Big Hero 6

Disney/Marvel has released their first animated property in Big Hero 6. Now just to be honest, I have not seen Wreck it Ralph, or Frozen, making Big Hero 6 the first of Disney animated films I have watched in a long time. And to add just a little more, besides The Lego Movie it’s really the only new animated film I have seen is a very long time. Didn’t see the 2 How to Train your Dragons, or the Despicable Me films. So I don’t have much to judge on. That said, putting Big Hero 6 up against The Lego Movie and all other films this year, it ranks pretty high.

Big Hero 6 stars an ensemble voice cast of Ryan Potter, Scott Adsit, Jamie Chung, Damon Wayans Jr., Genesis Rodriguez, T.J. Miller, Daniel Henney, and Maya Rudolph. It is directed by Don Hall and Chris Williams and is loosely based on the Marvel Comics of the same name. I say loosely because the writers took some liberties and changed a lot from the comics, which is not a bad a thing. I think it helps bring the characters to a broader audience.

Set in the fictional town of San Fransokyo, Big Hero 6 follows the story of a young robotics prodigy named Hiro Hamada (Potter) who after a tragic accident at a science convention loses his brother. Hero befriends his brothers robotic nurse invention named Baymax (Adsit), and the two are thrust in a mystery where he along with his brother’s robotic school class mates to stop a villain hell-bent on revenge.

The story seems nearly generic, but the film does a great job flipping it on its side with a very simple but out of nowhere twist. Which makes for a very intriguing script. The cast is pretty basic, but that’s expected. I’m not one who needs a big name cast in animated films. Let the trained voice actors do their jobs. However this cast is very functional. I would call T.J. Miller the break out voice, his character Fred is a very fun. As far as the characters go they are pretty cliché aside from Hiro and Baymax. But that is also to be expected. The most lovable and memorable character will definitely be Baymax. This lovable robot makes you just want to hug him. I left the theater wanting this robot for my own nurse! Although the characters can kind of seem generic, you do still connect to them. And the film draws you in. I even teared up a good amount in it.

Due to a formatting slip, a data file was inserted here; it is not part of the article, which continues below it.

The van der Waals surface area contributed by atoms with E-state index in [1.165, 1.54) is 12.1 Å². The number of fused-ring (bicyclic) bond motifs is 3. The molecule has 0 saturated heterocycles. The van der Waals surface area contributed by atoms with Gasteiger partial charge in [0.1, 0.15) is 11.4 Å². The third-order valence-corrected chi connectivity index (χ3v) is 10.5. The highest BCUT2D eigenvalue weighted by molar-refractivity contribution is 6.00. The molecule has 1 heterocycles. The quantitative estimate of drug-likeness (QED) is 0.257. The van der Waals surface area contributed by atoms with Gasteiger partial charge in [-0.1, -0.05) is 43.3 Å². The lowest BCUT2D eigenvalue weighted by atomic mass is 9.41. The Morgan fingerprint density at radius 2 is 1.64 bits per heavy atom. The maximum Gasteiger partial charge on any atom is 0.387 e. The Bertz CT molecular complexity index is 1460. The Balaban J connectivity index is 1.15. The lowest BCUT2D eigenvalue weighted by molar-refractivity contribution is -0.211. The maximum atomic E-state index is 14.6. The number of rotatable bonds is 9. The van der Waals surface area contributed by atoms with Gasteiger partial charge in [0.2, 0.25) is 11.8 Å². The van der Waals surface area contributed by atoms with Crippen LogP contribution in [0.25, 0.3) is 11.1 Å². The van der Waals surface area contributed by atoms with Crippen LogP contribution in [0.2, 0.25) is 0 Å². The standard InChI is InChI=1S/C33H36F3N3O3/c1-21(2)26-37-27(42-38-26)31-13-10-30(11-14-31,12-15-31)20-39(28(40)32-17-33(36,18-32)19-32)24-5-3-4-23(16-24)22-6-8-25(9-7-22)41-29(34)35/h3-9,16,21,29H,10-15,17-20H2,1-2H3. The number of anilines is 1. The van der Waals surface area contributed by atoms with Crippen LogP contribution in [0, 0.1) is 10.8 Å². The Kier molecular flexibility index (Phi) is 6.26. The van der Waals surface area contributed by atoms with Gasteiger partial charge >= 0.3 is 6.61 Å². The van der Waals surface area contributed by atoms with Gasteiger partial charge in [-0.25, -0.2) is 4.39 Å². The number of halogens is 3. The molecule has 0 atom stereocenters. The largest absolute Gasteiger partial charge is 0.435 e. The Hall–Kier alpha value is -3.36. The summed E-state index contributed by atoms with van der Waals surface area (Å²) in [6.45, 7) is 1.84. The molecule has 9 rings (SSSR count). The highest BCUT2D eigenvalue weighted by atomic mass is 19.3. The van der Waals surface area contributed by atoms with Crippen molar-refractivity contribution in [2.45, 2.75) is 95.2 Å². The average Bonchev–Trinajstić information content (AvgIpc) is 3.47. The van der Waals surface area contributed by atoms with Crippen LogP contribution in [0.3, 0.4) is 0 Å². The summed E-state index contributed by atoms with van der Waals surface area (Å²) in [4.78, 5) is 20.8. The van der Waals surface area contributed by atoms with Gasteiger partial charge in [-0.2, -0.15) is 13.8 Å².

There a few problems with the pacing of the film. The beginning of the film is very into character development with its main character and his brother, and in the 2nd act it can seem to be a little slow. Even its training montage is not as fun as you would like it to be. But as the twist begins to take us into its 3rd act, the film randomly jumps into its action pact finale. Also, even though it is an animated film, the villain is pretty one dimensional. I’m not saying we needed Koki, but a little more character development wouldn’t of hurt.

The visuals of the film are stunning though. The city of San Fransokyo transports you to a place that seems not only foreign, but familiar as well. You can see that Disney Animation and Pixar are truly merging into one incredible company. An example of this merger is ever so clear in the pre film short entitled Feast that follows a puppy and his enormous appetite and love for his master. True story, you’re going tear up before Big Hero 6 even starts, and if you don’t, you probably don’t have a soul. I didn’t watch this in 3D because I rend to not like 3D, however I could imagine this might be a good one to see in 3D if you are someone who likes it, or can tolerate on a case by case bases.

All in all I really enjoyed Big Hero 6 all though not as much as The Lego Movie. I’m giving it a Jeebus score of 5.0, with a .2 bonus for its surprise cameo that you really have to pay attention to see. That brings us to a 5.2, Multiple Viewings Required. And one final bit of advice, when you do go to see it, make sure you sit through those credits, because hey, this is a Marvel film after all……..

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